On December 3rd, 370 first-year students showed up for the final exam for Strategic Leadership, one of our core classes. But unlike most testing situations, everyone was wearing a suit. At the same time across campus, more than 160 senior level alumni and executives were being drilled on how to judge student performance. The all-day test is not a written exam, but is something called the Executive Challenge, and while it does count as a final exam for the class, it also serves as a unique opportunity to gain real-world learning from some of the most influential global leaders today.
The judges included current and former CEOs from multiple Fortune 500 companies and high-profile startups, managing partners of well known VC firms, and senior executives in finance, consulting and a myriad of other industries. Most flew in for the day - many from international destinations - excited to engage with students one-on-one and participate in a uniquely Stanford experience.
Working in teams of eight, students had to complete four experiential leadership challenges throughout the day, each simulating a typical situation faced by senior executives. One challenge required students to play the role of Chairman and CEO, working to convince reluctant board members to pursue an acquisition. A successful effort required both good business analysis and strong interpersonal skills. Alumni judges played the board members, each of whom had objectives and personalities that could have derailed the meeting if mishandled. One of the judges, Stu Francis, an alum from 1977 and Vice Chairman of Barclays Capital, told us, "It is very interesting to watch the students deal with things that come up in a day-to-day context in business. You do not learn it until you do it, except at Stanford. You learn it here."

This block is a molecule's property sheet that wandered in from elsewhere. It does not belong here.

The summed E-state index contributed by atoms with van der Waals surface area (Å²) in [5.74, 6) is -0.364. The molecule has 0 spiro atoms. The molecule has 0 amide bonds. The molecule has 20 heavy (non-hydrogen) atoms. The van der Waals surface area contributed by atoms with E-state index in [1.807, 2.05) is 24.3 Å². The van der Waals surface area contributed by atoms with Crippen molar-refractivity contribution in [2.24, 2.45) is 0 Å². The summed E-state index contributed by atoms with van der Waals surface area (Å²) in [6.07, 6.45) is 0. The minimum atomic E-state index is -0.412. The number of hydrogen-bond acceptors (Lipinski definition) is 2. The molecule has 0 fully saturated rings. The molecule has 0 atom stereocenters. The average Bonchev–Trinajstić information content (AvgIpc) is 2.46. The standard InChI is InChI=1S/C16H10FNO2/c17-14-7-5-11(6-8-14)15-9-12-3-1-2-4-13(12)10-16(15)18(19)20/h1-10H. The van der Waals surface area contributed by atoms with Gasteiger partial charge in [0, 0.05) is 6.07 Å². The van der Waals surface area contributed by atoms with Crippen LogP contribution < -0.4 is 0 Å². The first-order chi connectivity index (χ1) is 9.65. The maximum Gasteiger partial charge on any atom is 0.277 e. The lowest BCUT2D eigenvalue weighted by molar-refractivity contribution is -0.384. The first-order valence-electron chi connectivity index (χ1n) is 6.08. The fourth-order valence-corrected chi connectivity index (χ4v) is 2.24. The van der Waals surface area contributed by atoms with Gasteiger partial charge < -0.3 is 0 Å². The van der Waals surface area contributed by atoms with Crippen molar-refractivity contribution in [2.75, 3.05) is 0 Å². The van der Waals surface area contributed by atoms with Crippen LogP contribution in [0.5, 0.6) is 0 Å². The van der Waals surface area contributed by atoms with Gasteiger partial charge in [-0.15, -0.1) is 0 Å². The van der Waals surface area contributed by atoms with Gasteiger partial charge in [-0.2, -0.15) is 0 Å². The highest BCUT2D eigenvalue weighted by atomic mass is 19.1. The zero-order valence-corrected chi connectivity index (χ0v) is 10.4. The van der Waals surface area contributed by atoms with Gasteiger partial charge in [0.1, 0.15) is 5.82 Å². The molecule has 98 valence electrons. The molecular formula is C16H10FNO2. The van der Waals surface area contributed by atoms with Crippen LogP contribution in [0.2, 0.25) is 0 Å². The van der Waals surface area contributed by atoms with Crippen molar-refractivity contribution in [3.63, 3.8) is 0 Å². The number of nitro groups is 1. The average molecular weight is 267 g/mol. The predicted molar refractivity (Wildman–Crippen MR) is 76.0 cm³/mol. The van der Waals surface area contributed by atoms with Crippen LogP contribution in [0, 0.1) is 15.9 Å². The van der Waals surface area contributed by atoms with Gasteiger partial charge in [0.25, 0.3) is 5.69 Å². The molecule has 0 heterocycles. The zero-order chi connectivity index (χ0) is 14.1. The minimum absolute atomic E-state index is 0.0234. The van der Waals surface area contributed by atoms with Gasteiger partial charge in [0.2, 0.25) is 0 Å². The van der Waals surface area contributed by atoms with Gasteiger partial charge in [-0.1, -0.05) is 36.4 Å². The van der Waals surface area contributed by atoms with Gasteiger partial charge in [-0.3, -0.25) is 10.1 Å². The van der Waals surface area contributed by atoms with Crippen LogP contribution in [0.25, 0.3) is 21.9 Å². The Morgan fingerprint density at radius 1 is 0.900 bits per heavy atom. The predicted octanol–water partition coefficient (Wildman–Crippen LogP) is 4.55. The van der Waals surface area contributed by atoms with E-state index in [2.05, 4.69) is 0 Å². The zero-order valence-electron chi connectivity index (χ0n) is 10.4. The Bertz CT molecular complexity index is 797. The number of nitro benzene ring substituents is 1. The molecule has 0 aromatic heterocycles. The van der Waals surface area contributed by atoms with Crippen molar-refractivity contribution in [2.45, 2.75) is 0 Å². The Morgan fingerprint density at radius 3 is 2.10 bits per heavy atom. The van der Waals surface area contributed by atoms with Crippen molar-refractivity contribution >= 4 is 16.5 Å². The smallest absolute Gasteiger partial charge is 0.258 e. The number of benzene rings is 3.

The student response was overwhelmingly positive. One explained, "The Executive Challenge was terrific, particularly as it put learning in a real-world context where we were graded not on specific frameworks but on actual efficacy." It also served as a vehicle for connecting students with the deep alumni network. Many students and the alumni they met have since exchanged emails, or arranged to get together for coffee or dinner. Most students were floored to see how many high-profile alums made the time to stay connected to the school, making themselves accessible and providing valuable feedback.
The final exam ended as uniquely as it started, with a party-like atmosphere, as hundreds of students, alumni, faculty and GSB staff packed in an auditorium to honor the day's winners. But the biggest winner was clearly the Stanford GSB community as a whole, and everybody there feeling like a real part of it.
Congratulations on a job well done!
Mike Hochleutner, MBA '01
Center for Leadership Development & Research